Wood's Rose

Rosa woodsii

Rosa woodsii photo © by Mike Plagens

Observed at Sycamore Creek in the Pine Mountain Wilderness, Yavapai Co., Arizona, USA. 07 June 2009.

Occasionally leaves and/or shoots will be found with enlarged swellings resembling a pea or small fruit. Within are minute cynipid wasp larvae that are the causative agents:

Rose Pea Gall

leaf gall on Rosa woodsii

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FLOWERS: Usually five large showy petals, frequently pink in color, surrounding numerous stamens at center. Blooming spring and early summer.

LEAVES: Pinnate leaves divided into three or five leaflets. The leaflets are toothed on their margins.

SHRUB: A woody shrub, often with sparse, rambling branches occasionally almost two meters in height, but usually much shorter.

RANGE: In Arizona's sycamore galleries this plant tends to occur on the deep soil of terraces adjacent to the main channel in the partial shade of bigger trees. It is more likely at higher elevations above 1500 m. and is more common on hillsides up slope in ponderosa woodlands.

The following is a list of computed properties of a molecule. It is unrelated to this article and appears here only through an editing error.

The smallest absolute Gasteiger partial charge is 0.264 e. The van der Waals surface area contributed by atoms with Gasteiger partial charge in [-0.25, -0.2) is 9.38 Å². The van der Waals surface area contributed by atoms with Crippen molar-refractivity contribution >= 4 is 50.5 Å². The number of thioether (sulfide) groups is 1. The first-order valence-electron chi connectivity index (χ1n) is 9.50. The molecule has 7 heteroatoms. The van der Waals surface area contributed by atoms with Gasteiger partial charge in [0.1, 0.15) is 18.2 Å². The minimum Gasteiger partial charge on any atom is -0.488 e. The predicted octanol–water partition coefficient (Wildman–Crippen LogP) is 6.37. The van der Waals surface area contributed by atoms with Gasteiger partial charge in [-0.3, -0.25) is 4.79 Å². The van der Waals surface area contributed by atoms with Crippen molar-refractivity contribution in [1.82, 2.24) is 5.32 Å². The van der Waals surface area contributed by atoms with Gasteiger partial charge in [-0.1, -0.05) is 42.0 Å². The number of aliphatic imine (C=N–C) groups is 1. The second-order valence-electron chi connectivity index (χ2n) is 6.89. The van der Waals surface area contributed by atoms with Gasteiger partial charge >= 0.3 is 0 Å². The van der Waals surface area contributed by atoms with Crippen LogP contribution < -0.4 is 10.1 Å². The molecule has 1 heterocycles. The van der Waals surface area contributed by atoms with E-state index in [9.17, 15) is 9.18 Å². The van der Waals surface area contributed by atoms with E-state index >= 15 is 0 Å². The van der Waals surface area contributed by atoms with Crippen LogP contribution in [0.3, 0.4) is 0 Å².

FRUIT: A rose hip - an enclosure formed from a partly fleshy hypanthium (derived from stem tip). Within the hip are hard seeds each derived from separate ovules (achene).

ARMED. Stems have varying numbers of weak prickles.

Rosa woodsii photo © by Mike Plagens

Rosaceae -- Rose Family

More Information:

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Arizona Naturalist
Sycamore Canyons
The Flora of Arizona's Sycamore Canyons


Copyright Michael J. Plagens, page created 10 July 2009
updated 26 Oct. 2015